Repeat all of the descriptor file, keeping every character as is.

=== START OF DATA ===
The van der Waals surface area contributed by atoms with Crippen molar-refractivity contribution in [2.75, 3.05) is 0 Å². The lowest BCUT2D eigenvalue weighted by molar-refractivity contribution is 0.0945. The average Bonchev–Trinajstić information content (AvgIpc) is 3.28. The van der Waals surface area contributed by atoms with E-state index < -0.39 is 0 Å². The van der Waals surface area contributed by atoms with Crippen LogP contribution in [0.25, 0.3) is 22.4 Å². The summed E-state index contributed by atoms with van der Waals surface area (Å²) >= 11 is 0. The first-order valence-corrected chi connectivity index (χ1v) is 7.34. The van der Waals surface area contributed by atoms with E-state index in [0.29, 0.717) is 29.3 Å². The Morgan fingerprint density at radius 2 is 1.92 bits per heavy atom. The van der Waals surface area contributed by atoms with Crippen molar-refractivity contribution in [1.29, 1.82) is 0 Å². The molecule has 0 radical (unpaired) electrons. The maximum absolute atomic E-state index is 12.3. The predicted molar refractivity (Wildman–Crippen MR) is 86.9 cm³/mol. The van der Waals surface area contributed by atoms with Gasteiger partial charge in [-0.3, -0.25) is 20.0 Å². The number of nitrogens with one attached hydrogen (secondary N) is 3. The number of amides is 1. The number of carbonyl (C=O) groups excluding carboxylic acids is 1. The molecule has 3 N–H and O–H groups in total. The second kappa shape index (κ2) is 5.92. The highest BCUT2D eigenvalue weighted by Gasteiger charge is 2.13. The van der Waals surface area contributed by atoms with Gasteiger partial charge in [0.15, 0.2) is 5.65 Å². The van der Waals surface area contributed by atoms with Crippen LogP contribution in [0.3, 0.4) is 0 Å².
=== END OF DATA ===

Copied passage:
The van der Waals surface area contributed by atoms with Crippen molar-refractivity contribution in [2.75, 3.05) is 0 Å². The lowest BCUT2D eigenvalue weighted by molar-refractivity contribution is 0.0945. The average Bonchev–Trinajstić information content (AvgIpc) is 3.28. The van der Waals surface area contributed by atoms with E-state index < -0.39 is 0 Å². The van der Waals surface area contributed by atoms with Crippen LogP contribution in [0.25, 0.3) is 22.4 Å². The summed E-state index contributed by atoms with van der Waals surface area (Å²) >= 11 is 0. The first-order valence-corrected chi connectivity index (χ1v) is 7.34. The van der Waals surface area contributed by atoms with E-state index in [0.29, 0.717) is 29.3 Å². The Morgan fingerprint density at radius 2 is 1.92 bits per heavy atom. The van der Waals surface area contributed by atoms with Crippen molar-refractivity contribution in [1.29, 1.82) is 0 Å². The molecule has 0 radical (unpaired) electrons. The maximum absolute atomic E-state index is 12.3. The predicted molar refractivity (Wildman–Crippen MR) is 86.9 cm³/mol. The van der Waals surface area contributed by atoms with Gasteiger partial charge in [-0.3, -0.25) is 20.0 Å². The number of nitrogens with one attached hydrogen (secondary N) is 3. The number of amides is 1. The number of carbonyl (C=O) groups excluding carboxylic acids is 1. The molecule has 3 N–H and O–H groups in total. The second kappa shape index (κ2) is 5.92. The highest BCUT2D eigenvalue weighted by Gasteiger charge is 2.13. The van der Waals surface area contributed by atoms with Gasteiger partial charge in [0.15, 0.2) is 5.65 Å². The van der Waals surface area contributed by atoms with Crippen LogP contribution in [0.3, 0.4) is 0 Å².